I was planning on a Father’s Day column, extolling my own dear, departed daddy, when a dear friend, a mentor and deacon in our church finally succumbed to the cancer he had fought quietly for so many years. I was invited to give a eulogy at his funeral home service, which I did with great honor and love.

In writing the eulogy, I discovered that I was really writing a eulogy for my father, for the two men shared many of the same characteristics. And maybe that was why I had been so drawn to working with Robert Gerald. God bless his soul.

Norman Arey Fowler was the first in his family to go to college. He left the cranberry bogs of Carver, Massachusetts, for the hallowed halls of Gordon Theological Seminary, where he was going to study to be a Baptist preacher. He was a scholarship student, working his way through school as a waiter in the dining hall.

He left his adoring mother, hard-nosed Yankee papa and his five brothers and a sister back on the farm. He studied hard, worked hard and earned his theological degree.

Right after graduation he married my mother, who was a nurse in the Mass. General Hospital emergency room and a cradle Catholic. No pulpit for him. The marriage was small and private. The only ones attending were his college roommate and his wife, my mother’s older sister. I put an appearance rather quickly, and my sister arrived less than two years later.

Mummy still worked at the hospital and Daddy had a job on the docks unloading cargo ships full of gypsum.

Then came Pearl Harbor, and even men with two children were called to service. But fate stepped in, and while unloading a ship, Daddy was struck on the left arm with a steam shovel bucket. Mummy saw him in the ER, where the chief of medicine reduced her from Nurse to Wife. Uncle Sam was passed over for a long medical leave.

Two older brothers were firemen and excused from service. Uncle Bucky, young and 19, was drafted and slogged his way up Italy and into France. The youngest brother was still in high school and exempt.

So Daddy spent the war in a handsome black silk sling, and Mummy continued in the wildness of the ER. Then at the end of the war, Daddy was transferred by the gypsum company to the mine and factory in Virginia. You’ve heard about my adventures there.

But all the time I thought all daddies were like mine. It wasn’t till I moved that I realized he was something pretty special.

It was obvious that he adored my mother. He was always giving her fancy stuff as gifts. Jewelry, sexy robes and pajamas. He was always giving her kisses while she cooked, and he read to me and my sister every night before bed.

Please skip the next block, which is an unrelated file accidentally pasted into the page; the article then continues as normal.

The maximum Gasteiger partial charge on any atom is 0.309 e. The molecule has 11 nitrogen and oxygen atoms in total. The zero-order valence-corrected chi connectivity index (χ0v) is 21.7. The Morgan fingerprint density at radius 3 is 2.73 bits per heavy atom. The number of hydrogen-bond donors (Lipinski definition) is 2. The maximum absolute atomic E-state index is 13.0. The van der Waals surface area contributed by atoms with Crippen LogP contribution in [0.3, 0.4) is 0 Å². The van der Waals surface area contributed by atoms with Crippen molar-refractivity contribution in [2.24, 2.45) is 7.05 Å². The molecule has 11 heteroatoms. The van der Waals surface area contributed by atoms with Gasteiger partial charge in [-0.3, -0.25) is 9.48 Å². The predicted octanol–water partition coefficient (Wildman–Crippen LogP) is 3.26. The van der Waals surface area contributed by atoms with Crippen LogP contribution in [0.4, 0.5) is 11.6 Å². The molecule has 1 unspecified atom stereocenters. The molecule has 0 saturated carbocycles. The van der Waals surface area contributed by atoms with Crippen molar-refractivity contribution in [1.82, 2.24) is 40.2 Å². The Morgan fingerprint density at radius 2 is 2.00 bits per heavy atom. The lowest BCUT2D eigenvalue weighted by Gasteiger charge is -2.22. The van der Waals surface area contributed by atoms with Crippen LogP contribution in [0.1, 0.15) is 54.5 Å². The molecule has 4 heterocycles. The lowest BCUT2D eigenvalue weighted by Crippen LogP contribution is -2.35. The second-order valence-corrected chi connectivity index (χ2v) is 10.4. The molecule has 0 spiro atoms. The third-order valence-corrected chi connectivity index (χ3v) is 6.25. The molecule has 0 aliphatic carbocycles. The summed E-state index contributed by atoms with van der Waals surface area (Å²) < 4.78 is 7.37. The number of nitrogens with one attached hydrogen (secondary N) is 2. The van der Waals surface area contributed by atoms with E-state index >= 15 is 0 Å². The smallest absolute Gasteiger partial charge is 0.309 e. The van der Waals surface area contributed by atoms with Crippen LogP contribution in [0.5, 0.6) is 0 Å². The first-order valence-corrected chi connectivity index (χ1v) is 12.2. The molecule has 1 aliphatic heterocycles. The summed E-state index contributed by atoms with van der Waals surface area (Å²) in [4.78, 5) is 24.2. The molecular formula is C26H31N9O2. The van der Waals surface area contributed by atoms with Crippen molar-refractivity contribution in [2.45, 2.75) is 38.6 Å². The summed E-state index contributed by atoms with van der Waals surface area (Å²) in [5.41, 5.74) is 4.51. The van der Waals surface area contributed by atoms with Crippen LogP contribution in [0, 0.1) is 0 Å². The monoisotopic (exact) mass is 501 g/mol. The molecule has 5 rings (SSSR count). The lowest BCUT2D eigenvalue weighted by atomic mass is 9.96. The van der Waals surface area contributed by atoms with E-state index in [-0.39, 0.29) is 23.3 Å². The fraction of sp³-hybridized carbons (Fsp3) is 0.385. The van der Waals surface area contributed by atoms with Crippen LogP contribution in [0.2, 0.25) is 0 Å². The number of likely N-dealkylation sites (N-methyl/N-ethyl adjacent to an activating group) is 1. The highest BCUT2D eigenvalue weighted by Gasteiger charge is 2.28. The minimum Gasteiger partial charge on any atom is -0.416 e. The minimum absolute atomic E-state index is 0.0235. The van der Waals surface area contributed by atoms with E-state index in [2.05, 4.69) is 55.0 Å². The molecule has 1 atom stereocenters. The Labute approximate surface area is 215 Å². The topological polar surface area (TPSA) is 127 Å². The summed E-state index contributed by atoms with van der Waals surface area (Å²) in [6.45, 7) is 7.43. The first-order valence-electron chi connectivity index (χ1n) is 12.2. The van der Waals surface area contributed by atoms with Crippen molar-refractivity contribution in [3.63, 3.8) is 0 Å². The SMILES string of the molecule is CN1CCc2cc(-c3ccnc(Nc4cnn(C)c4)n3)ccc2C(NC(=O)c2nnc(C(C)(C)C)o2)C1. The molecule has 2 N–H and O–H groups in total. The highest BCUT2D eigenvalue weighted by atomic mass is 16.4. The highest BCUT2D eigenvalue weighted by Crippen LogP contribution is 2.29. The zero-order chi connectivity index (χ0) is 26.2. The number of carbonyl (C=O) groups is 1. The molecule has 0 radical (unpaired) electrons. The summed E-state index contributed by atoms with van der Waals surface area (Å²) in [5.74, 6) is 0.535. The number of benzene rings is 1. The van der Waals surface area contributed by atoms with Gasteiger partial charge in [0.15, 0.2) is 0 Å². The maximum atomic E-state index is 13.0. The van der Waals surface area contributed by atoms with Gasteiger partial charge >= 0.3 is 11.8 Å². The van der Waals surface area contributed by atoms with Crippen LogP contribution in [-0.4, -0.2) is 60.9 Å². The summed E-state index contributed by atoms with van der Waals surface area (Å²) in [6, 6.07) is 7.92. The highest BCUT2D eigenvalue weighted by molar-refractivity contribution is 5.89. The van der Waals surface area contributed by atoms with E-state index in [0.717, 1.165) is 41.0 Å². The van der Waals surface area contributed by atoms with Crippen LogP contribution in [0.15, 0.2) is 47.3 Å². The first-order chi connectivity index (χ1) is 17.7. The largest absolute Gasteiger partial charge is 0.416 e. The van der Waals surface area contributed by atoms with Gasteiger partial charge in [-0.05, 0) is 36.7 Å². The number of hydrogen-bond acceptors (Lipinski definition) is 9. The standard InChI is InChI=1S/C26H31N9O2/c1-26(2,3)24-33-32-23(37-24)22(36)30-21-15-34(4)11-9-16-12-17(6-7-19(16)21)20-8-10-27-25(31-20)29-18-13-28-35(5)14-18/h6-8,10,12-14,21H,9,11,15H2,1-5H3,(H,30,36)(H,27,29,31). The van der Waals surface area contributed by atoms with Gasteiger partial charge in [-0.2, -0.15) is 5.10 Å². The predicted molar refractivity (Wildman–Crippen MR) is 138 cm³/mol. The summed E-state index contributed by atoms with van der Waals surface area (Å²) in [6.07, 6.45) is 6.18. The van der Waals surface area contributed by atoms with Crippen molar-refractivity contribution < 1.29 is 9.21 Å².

He was scrupulously honest. We had an account at the company store, and he knew exactly how many ice cream cones we had charged.

He built us a swimming pool because the pool in the next town was salt water pumped from the mines. He always paid his taxes on time. He was proud of being “insurance poor,” so we’d all be taken care of. He was brutally honest in his work as the quality control director of his company. Clients knew he put them first.

He played golf every Saturday morning with the same group for 20 years, and he never cheated, and he never broke 100. When he fixed something, he drove us all crazy, because he was a perfectionist. I once helped him put up an above-ground pool for my mother, and after digging the base, spreading the sand, setting up the pool and filling it, he laid a level across it on a board. Then he tore it all down and did it over because it wasn’t level.

After my mother died, he met a lady in El Paso, Texas. The complete opposite of my mother. … Mum was 4-foot-11; Audrey was 6-0. Mum could care less about fashion; Audrey was a department store buyer. Audrey dyed her hair red; she was very social; she didn’t play bridge; she loved to travel … all the things my mother wasn’t, Audrey was. Daddy had four wonderful years with her, playing golf in El Paso, driving to Las Vegas and California, spending fashion week in New York.

He was as happy with Audrey as he was with mummy.

He was a romantic man, always bringing flowers or ice cream. He never raised his voice to us kids, even when we deserved it. He went to church with us weekly. He finally became a Catholic in 1958, when we kids found out he wasn’t “in the church.” He never used bad language. He could make great fudge. He taught us to say our prayers, live like we should, be kind to everyone and tell the truth. The only time he ever struck me was when I said something nasty about mummy.

He adored his grandchildren and would spend hours with them. He even reveled in their name for him: DADADEE! I always knew he loved me, and I returned it. As I grew older, I realized he was the epitome of the Godly Man. How blessed I was.

I hope all of the men in my life had a happy Father’s Day.

Citizen Columnist Kay Fowler Schweers, the Artful Codger, is the mother of seven, grandmother of eight and great-grandmother of five. She lives gratefully alone and continues to downsize while she buys and reads yet another book.